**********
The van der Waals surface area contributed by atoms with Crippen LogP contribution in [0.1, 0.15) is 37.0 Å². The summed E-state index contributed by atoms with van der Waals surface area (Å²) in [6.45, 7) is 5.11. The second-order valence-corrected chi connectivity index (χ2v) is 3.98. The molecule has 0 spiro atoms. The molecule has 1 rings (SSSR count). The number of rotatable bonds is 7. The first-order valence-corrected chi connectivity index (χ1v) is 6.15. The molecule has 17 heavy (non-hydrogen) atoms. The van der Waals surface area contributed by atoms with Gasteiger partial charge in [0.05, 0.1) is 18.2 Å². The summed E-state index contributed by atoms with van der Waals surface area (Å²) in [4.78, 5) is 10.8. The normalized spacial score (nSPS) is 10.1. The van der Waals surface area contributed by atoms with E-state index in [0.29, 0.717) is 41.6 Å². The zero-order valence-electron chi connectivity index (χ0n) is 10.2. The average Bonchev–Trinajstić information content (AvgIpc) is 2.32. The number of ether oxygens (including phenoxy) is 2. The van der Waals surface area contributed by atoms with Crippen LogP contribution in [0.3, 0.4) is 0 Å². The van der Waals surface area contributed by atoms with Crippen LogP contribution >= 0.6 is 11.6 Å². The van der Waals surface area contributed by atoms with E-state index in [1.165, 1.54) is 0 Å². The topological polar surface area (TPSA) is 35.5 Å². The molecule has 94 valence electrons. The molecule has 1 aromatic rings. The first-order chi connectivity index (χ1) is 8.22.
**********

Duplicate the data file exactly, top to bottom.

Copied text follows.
The van der Waals surface area contributed by atoms with Crippen LogP contribution in [0.1, 0.15) is 37.0 Å². The summed E-state index contributed by atoms with van der Waals surface area (Å²) in [6.45, 7) is 5.11. The second-order valence-corrected chi connectivity index (χ2v) is 3.98. The molecule has 0 spiro atoms. The molecule has 1 rings (SSSR count). The number of rotatable bonds is 7. The first-order valence-corrected chi connectivity index (χ1v) is 6.15. The molecule has 17 heavy (non-hydrogen) atoms. The van der Waals surface area contributed by atoms with Gasteiger partial charge in [0.05, 0.1) is 18.2 Å². The summed E-state index contributed by atoms with van der Waals surface area (Å²) in [4.78, 5) is 10.8. The normalized spacial score (nSPS) is 10.1. The van der Waals surface area contributed by atoms with E-state index in [0.29, 0.717) is 41.6 Å². The zero-order valence-electron chi connectivity index (χ0n) is 10.2. The average Bonchev–Trinajstić information content (AvgIpc) is 2.32. The number of ether oxygens (including phenoxy) is 2. The van der Waals surface area contributed by atoms with Crippen LogP contribution in [0.3, 0.4) is 0 Å². The van der Waals surface area contributed by atoms with Crippen LogP contribution >= 0.6 is 11.6 Å². The van der Waals surface area contributed by atoms with E-state index in [1.165, 1.54) is 0 Å². The topological polar surface area (TPSA) is 35.5 Å². The molecule has 94 valence electrons. The molecule has 1 aromatic rings. The first-order chi connectivity index (χ1) is 8.22.